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  • Writer's pictureRob

The Eighty-Ninth (A Light)

I hope you had a wonderful week. We're going to look back at light this week. Previously, we took a dive into the different words that have been translated to light. This time, let's take a different angle. We mainly spent our time in the Old Testament before, and now we're going to focus in the New.

Let's start with Paul's second letter to the Corinthians. A little less than halfway through, he starts talking about preaching Jesus. When he does, he brings up this concept of light in reference to Yehovah and to the gospel of Jesus (2 Corinthians 4:4-6).

Again, we have to dig into the "words behind the words," so to speak, and take a look at what was intentioned with the original Greek. When we do that, we find in verse 4 that really it's the illumination of the gospel he's referring to. In Strong's, we see that the idea of photismos is not just illumination but enlightenment.

How about we back up for just a second though, because the context is important, as it always is. He's talking about the god of this world, which of course is Satan (John 12:31, 16:11), having blinded unbelievers, the ones that are lost (2 Corinthians 4:3). This blinding is what's keeping the unbelievers from the enlightenment of the gospel.

Have you met anyone that's blinded like that? Anyone that is so blinded they actually fight for something against the gospel? I'm sure if you haven't met them personally, you've seen those types of people on television or read about them in the news. They come in a wide range of blindness. From those that are blinded a little, who can still be guided to the gospel, to those that won't even listen to it and may even be violent against it. For the latter group, your only option might be to share that gospel by living it.

Part of "seed laying," the gospel is our actions. How loud does the gospel speak in this world when instead of revenge you give forgiveness? How loud is love instead of hate? How loud is kindness instead of cruelty? When someone sees these things, it sometimes causes them to pause and think, because the majority of what they see on a day to day basis is revenge, hate and cruelty. They may even ask you why you did something, for example. If they do, take that opportunity to talk about Jesus and His gospel.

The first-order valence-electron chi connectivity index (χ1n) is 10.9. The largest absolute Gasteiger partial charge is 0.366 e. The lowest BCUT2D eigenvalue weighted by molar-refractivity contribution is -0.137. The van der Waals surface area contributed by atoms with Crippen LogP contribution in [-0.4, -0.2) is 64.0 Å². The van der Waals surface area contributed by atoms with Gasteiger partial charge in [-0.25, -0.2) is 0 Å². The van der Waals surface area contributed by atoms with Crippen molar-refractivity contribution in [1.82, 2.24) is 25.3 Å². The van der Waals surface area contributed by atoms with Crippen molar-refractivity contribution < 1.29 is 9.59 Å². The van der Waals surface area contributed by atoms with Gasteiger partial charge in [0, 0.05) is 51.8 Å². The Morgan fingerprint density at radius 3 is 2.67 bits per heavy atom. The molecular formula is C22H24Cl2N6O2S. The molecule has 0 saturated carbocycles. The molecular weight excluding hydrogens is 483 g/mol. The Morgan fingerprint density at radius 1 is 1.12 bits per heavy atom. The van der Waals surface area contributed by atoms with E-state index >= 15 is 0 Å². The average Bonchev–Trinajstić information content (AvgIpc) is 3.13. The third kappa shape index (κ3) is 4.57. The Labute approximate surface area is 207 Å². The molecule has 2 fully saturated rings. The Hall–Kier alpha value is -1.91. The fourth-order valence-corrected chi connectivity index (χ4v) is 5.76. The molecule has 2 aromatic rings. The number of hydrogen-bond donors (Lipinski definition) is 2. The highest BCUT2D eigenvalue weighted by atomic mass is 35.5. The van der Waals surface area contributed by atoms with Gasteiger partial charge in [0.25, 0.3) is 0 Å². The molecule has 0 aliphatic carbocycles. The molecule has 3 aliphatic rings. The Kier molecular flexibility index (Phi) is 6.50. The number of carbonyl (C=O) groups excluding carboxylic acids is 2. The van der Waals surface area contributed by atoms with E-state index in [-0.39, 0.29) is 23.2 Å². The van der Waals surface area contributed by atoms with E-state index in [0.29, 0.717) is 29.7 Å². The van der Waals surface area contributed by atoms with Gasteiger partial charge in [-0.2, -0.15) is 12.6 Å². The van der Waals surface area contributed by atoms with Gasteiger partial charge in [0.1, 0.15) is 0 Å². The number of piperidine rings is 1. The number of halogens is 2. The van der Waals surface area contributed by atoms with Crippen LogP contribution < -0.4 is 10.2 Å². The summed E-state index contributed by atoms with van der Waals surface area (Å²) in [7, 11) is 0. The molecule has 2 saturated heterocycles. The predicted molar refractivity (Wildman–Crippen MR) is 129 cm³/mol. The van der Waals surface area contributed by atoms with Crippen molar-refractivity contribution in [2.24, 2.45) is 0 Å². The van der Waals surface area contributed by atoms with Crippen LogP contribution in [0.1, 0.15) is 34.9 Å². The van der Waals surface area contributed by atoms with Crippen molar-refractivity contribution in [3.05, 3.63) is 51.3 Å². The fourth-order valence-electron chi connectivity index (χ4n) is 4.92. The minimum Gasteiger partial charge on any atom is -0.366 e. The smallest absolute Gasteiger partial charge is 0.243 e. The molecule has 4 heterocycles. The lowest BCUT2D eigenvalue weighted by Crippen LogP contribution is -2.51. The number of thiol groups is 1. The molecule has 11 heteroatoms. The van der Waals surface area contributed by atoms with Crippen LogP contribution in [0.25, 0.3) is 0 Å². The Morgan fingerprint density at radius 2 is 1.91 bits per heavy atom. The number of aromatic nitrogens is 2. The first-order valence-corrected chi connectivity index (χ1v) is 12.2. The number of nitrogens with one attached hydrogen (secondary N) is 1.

Back in second Corinthians, we see something that might be familiar to you. As those enlightened, we are perplexed just like Paul was (2 Corinthians 4:8). We are baffled by how the lost can come to the conclusions and beliefs they do. How a life can mean nothing to them just because it has not yet been born. How they can look upon something as complex as the earth's ecosystems, or as unique as the bombardier beetle, and believe its existence is pure happenstance?

But, like Paul, we are not in despair. We know in time the truth will be revealed (Daniel 7:13-14, Matthew 24:30, 26:64, Mark 13:26, 14:62). We may not feel or experience the other things Paul lists right now, at least to an extent. But it behooves us to remember his words if/when we do.

In persecution, remember you are not abandoned by Yehovah (2 Corinthians 4:9). When struck down, remember the only One that can truly destroy you is Yehovah (Matthew 10:28).

Before we close, let's make sure we emphasize this idea of light with the words of Jesus. When speaking to the multitudes, He told them they are the light, and should let that light shine before the world (Matthew 5:14-16). Based on sheer numbers, there was likely those that walked away from that teaching without believing. So, in context, He was really speaking to those that fall into the categories of people He listed (Matthew 5:3-11).

This gives us more insight into how we can be that light that He speaks of: being meek, merciful, hungering for righteousness, etc. Making sure we keep our whole body full of light by keeping our eyes pure and singularly on storing up those treasures in heaven! (Matthew 6:22-24)

Finally, I want to touch on something some people try to focus on or use to interpret certain gospels such that they believe what's written is not written to them. Some believe that Matthew, for example, is written solely to the Jews and the things in it therefore do not apply to them. They say we can learn from it, but we don't have to follow it, and a verse they like to use is the one where Jesus says He was sent to the lost sheep of Israel (Matthew 15:24).

If we take a look way back though, they seem to forget, or maybe ignore, that Jesus' gospel to the Gentiles was already spoken of before His ministry began. It wasn't just starting with Paul. Remember Simeon? The guy that the Holy Spirit told would see the Messiah before he died. Guess what he said when he saw the baby Jesus in the temple? He said Jesus would be a light to the Gentiles! (Luke 2:32)

So make sure you're planting that seed of light, whether it's by your actions or by sharing the gospel with your words. Remember, God is with us always. He that is in us is stronger than he that is in the world, and He has overcome the world! (1 John 4:4, John 16:33)

Shabbat shalom and God bless you!

-Rob and Sara Gene

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